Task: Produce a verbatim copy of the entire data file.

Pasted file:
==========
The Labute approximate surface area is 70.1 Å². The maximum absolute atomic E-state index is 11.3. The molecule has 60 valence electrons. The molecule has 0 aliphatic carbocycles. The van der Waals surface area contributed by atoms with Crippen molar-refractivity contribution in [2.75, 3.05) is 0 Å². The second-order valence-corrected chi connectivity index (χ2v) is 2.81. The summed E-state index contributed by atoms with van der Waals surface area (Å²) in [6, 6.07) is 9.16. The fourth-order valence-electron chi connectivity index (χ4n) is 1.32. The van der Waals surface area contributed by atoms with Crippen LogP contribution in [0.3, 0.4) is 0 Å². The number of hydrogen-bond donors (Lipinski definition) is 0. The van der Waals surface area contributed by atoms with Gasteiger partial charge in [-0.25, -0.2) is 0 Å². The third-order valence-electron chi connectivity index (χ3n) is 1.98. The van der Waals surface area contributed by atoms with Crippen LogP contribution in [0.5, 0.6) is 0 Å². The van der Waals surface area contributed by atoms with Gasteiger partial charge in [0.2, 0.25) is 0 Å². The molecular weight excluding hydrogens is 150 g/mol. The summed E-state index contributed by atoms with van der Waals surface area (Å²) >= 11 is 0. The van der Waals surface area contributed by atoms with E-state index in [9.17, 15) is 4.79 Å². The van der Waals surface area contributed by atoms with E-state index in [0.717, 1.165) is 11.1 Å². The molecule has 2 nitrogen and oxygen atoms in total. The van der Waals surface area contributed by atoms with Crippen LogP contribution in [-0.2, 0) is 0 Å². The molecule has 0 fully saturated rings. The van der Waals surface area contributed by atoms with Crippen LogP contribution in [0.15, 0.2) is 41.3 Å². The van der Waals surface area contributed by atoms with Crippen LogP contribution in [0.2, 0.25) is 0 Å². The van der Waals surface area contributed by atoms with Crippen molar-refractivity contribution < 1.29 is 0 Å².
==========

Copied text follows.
The Labute approximate surface area is 70.1 Å². The maximum absolute atomic E-state index is 11.3. The molecule has 60 valence electrons. The molecule has 0 aliphatic carbocycles. The van der Waals surface area contributed by atoms with Crippen molar-refractivity contribution in [2.75, 3.05) is 0 Å². The second-order valence-corrected chi connectivity index (χ2v) is 2.81. The summed E-state index contributed by atoms with van der Waals surface area (Å²) in [6, 6.07) is 9.16. The fourth-order valence-electron chi connectivity index (χ4n) is 1.32. The van der Waals surface area contributed by atoms with Crippen LogP contribution in [0.3, 0.4) is 0 Å². The number of hydrogen-bond donors (Lipinski definition) is 0. The van der Waals surface area contributed by atoms with Gasteiger partial charge in [-0.25, -0.2) is 0 Å². The third-order valence-electron chi connectivity index (χ3n) is 1.98. The van der Waals surface area contributed by atoms with Crippen LogP contribution in [0.5, 0.6) is 0 Å². The van der Waals surface area contributed by atoms with Gasteiger partial charge in [0.2, 0.25) is 0 Å². The molecular weight excluding hydrogens is 150 g/mol. The summed E-state index contributed by atoms with van der Waals surface area (Å²) >= 11 is 0. The van der Waals surface area contributed by atoms with E-state index in [9.17, 15) is 4.79 Å². The van der Waals surface area contributed by atoms with E-state index in [0.717, 1.165) is 11.1 Å². The molecule has 2 nitrogen and oxygen atoms in total. The van der Waals surface area contributed by atoms with Crippen LogP contribution in [-0.2, 0) is 0 Å². The molecule has 0 fully saturated rings. The van der Waals surface area contributed by atoms with Crippen LogP contribution in [0.15, 0.2) is 41.3 Å². The van der Waals surface area contributed by atoms with Crippen LogP contribution in [0.2, 0.25) is 0 Å². The van der Waals surface area contributed by atoms with Crippen molar-refractivity contribution < 1.29 is 0 Å².